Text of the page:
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Paraguay’s Finance Minister Explains How His Country Can Cope with Covid-19

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How will your tax reform improve the system?

Benigno López: I believe it was Churchill that said when you think about future generations you are doing the right thing. Well the benefits of this reform will be felt by my successor and the next government of Paraguay because it will take up to five years for it to achieve its full effect. Don’t get me wrong, the state’s tax take will increase next year, but there are many different mechanisms that this law improves and it will be between three to five years before we see the complete increase in fiscal revenues.

Our tax reform is just one piece of wider, structural changes that this country needs to ensure economic growth and spread the benefits of that growth more fairly among our population. It’s not a radical change to the tax system, as the overall burden on companies remains at 10%, meaning we still have the lowest tax in the region. But we are eliminating tax deductions for the highest earners, which is a progressive move that improves income equality. The extra revenues the reform generates will be earmarked directly for investment in health, education and infrastructure, which is why it is part of the more general reform effort. Finally, there are some technical measures, which might not generate headlines but should help improve the system. For example, we will be able to share information with other institutions so that we can fight tax evasion and the informal economy.

How will Paraguay balance the nation’s health and economic needs while fighting coronavirus?

BL: It’s a tough challenge but hopefully we have a few factors in our favour. We reacted very early and were one of the first governments in Latin America to close schools and start social distancing measures. We also have experience in dealing with epidemics and our health minister dealt with a recent dengue outbreak very well. Of course, this is new for the whole world and nobody knows what measures we will have to take in the future but, so far, we have been ahead of the curve.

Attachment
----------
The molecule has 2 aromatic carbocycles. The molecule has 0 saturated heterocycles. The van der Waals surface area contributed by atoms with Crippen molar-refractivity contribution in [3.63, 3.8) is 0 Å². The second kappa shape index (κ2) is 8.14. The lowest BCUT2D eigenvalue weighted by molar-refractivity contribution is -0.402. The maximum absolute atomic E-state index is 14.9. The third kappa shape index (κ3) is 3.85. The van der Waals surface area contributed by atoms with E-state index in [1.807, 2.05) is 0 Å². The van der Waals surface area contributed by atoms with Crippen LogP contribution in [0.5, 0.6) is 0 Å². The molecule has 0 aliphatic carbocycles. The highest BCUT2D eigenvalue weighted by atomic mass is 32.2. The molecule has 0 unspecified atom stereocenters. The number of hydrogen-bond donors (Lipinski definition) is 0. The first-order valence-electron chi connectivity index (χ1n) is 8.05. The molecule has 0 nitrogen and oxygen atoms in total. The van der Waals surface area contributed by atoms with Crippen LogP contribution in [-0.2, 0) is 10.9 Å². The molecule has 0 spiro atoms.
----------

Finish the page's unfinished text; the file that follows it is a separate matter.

There are also some natural advantages. Our young demographic means that less of the population should require critical care, while there are early signs that the virus may spread more slowly in hot southern climates than in cool northern ones.

But I am not trying to downplay the severity of the situation. There is no doubt this is a serious economic challenge for Paraguay. In particular our exports are suffering because commodity prices are down. Meanwhile, as a small, open economy we rely on international imports that will also be reduced as factories around the world are shut. The real challenge for Paraguay will be on the economic front. I hope that as the developed economies recover, they can take the measures to kickstart global trade.

Source: Latam Investor

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